The human eye prefers odd numbers of things grouped together, so if you’re planting a bed of (for example) pollinator plants, try to use at least three of each kind. In general, you can’t go wrong with more plants (unless you have very little space or budget). Some may die or do poorly, and you want to end up with a mass of plants rather than a few sad little specimens scattered in the yard.

This patio has been designed to look fairly formal, with an even number of palm trees for balance and formally trimmed hedges and shrubs. The curve of the pool adds a touch of flowing informality for contrast.

Design elements

So how do you achieve these principles in your space? Here are some design elements to use in your garden to achieve the looks and function you want.

Delineation of space: Some designers feel that a garden is by definition a space that is enclosed in some way. It may be a fairly open enclosure, consisting of plants that you can look through, or it may be more formal elements such as walls and overhanging roofs. The choice is up to you, but chances are that if you leave your garden space completely open, it will not exhibit the coziness and sense of anchoring that many want from their outdoor space. You can delineate your garden space with any number of objects or plants; keep in mind that pathways and patio areas also delineate spaces and help establish the flow and rhythm of the garden.

Repetition: Repetition of any sort will add a sense of harmony and balance to a space. Don’t use too much, however, or you may end up with a boring garden. Examples of elements that you can repeat are plants, colors, textures, patterns, and forms.

This path through organ pipe (Stenocereus thurberi) cactus plants shows how repetition can lead to pleasing balance and entice the visitor to move through the space.

Shape/form/pattern/texture: Speaking of which, these design elements also contribute to your overall design. Curvy shapes feel more natural, while rectangles and squares are associated with more formal gardens. Patterns can be seen in your choice of wall or trellis, or even in the pattern of light that falls through a shaded tree canopy. Different textures can be used to bring interest to a space--for example the contrast of a tall spiky yucca with a softer-looking sage plant.

Cacti have unique architecture and can add interesting vertical form and spiky texture to your garden design.

Visual layering: This is one of the ways you can add more depth and dimension to your garden. You can create layers most easily by grouping plants together according to size: smaller in front, mid-height, then tallest in the back. This will give a more natural impression, since that is how plants grow in nature — any given corner of meadow or forest will have varying height plants. If you want a more formal, balanced look, you can add layering by adding plants of a different color rather than varying the height. You can also use structures such as walls, water features, and trellises to add layers.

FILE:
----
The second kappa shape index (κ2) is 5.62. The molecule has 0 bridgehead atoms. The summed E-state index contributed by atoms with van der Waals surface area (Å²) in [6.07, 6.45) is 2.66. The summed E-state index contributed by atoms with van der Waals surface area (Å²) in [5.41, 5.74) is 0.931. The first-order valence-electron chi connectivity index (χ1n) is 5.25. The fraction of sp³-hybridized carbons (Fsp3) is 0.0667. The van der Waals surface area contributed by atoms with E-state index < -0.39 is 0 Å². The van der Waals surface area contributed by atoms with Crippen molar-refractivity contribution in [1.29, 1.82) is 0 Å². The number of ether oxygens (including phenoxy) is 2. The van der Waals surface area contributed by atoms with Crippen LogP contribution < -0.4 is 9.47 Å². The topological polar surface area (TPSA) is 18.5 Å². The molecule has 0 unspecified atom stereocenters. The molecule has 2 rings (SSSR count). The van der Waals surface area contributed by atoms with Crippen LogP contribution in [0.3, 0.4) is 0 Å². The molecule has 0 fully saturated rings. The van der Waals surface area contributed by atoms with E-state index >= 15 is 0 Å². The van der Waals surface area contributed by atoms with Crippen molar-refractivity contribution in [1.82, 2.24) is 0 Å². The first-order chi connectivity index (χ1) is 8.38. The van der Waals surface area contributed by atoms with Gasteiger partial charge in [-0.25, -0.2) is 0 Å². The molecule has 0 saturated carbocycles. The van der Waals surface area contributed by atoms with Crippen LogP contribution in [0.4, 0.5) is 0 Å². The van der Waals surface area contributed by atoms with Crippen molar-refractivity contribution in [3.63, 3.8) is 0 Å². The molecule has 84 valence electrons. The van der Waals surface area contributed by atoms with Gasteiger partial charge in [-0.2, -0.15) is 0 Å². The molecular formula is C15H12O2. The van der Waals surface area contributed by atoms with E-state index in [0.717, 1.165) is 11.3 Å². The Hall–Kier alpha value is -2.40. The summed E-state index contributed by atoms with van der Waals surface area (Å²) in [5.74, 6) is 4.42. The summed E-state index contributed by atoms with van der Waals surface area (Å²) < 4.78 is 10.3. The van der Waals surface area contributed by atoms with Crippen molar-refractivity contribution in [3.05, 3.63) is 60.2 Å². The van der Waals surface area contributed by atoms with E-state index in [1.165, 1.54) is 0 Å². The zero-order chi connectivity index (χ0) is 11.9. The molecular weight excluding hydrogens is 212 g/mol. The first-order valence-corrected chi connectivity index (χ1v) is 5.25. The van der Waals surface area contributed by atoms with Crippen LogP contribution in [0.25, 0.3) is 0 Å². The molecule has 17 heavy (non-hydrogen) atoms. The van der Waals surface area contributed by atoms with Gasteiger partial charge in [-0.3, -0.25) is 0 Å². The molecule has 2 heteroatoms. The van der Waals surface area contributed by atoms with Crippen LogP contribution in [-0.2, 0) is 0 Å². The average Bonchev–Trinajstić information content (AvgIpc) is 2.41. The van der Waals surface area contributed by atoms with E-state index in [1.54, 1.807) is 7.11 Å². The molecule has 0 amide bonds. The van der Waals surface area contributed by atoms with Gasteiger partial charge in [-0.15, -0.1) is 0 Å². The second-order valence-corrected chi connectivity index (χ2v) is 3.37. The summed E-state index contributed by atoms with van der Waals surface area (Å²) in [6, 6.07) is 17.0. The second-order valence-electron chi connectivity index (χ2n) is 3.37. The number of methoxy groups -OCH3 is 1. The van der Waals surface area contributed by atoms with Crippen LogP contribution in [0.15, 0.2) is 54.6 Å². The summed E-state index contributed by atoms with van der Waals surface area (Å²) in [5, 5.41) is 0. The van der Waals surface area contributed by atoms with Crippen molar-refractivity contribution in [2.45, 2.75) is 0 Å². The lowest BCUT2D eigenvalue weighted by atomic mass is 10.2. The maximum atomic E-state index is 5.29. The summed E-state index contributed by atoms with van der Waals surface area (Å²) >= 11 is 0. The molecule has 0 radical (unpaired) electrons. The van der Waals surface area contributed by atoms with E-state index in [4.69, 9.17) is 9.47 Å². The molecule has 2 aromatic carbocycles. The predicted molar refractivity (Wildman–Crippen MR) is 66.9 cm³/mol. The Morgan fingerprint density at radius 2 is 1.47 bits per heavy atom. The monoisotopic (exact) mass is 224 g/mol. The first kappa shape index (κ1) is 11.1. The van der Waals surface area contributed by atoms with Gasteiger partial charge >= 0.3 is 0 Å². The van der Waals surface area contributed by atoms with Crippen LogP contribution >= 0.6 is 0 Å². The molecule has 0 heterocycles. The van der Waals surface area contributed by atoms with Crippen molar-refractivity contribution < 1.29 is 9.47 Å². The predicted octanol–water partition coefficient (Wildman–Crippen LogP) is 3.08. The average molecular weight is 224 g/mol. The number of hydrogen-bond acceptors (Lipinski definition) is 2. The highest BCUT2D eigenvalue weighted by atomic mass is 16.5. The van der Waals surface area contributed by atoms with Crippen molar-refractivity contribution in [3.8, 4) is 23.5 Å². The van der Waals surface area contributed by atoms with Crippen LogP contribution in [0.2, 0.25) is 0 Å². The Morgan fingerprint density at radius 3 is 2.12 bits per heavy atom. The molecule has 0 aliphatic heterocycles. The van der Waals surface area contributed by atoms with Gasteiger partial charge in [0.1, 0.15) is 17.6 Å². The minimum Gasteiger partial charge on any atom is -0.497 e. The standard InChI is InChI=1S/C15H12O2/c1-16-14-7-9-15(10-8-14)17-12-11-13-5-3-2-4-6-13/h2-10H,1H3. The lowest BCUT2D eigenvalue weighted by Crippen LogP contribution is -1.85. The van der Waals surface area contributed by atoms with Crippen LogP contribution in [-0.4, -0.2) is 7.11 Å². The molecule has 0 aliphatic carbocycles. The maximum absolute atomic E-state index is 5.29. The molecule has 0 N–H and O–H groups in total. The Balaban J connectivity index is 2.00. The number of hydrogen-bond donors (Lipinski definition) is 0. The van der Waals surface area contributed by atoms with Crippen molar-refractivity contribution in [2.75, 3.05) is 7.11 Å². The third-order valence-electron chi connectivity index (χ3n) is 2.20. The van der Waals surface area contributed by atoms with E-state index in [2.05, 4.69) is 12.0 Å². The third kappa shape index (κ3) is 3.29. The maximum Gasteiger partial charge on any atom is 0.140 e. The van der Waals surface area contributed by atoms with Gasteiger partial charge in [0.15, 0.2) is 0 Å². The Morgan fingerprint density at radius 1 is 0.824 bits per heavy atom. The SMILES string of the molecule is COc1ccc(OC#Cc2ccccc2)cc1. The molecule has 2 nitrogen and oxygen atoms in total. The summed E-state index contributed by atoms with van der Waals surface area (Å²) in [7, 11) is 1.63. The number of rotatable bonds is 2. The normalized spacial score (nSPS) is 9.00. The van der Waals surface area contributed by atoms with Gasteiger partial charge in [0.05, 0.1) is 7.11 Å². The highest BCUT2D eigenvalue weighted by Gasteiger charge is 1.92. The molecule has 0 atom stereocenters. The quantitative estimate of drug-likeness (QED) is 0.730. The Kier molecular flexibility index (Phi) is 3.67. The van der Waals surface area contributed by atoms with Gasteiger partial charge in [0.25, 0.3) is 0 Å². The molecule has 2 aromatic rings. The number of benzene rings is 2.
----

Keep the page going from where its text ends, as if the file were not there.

Focal points: You can use focal points to bring the eye towards a certain area. Focal points can consist of unique plants, water features, sculptures, walls, paths, colors, and many other things. Use these very sparingly, or your eye will be bouncing back and forth between them and the overall experience will be jarring.

These pink and red flowers provide a focal point against the adobe wall. The warm colors bring the plants visually closer.

Color: Judiciously using color in your garden can add a huge dimension to the design. Warm colors such as reds and oranges tend to bring the eye forward, while cool colors give the impression of receding. So if you have a small space, you can use cool colors in the background to make the garden seem larger. You can also use color to add focal points--for example, colors on the opposite side of a color wheel from each other (like purple and orange) will tend to stick out, while colors next to each other (like green and blue) will blend together.

Light: Here in Southern Arizona we are blessed with lots of beautiful light — too much, at times. Using shade and light is a great way to add depth as well as functionality to your garden. Think about the position of your house in relation to the sun and where in your yard you want to have your morning coffee or afternoon relaxation and plan your shade and light accordingly. As your trees grow, the light falling on your landscape will change, and you may need to alter your design a bit. And don’t be afraid to use bright colors — our bright skies can take the competition, and they won’t seem overwhelming like they do in some climates.

Above all, keep in mind that your design is a process, and not an instant effect. You will be tweaking it over the years, but that’s part of the fun.

More resources on garden design

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Do you have any gardening topics you'd like to see covered in the Tucson Garden Guide? Email me at dheusinkveld@tucson.com with your suggestions and questions. Thanks for reading!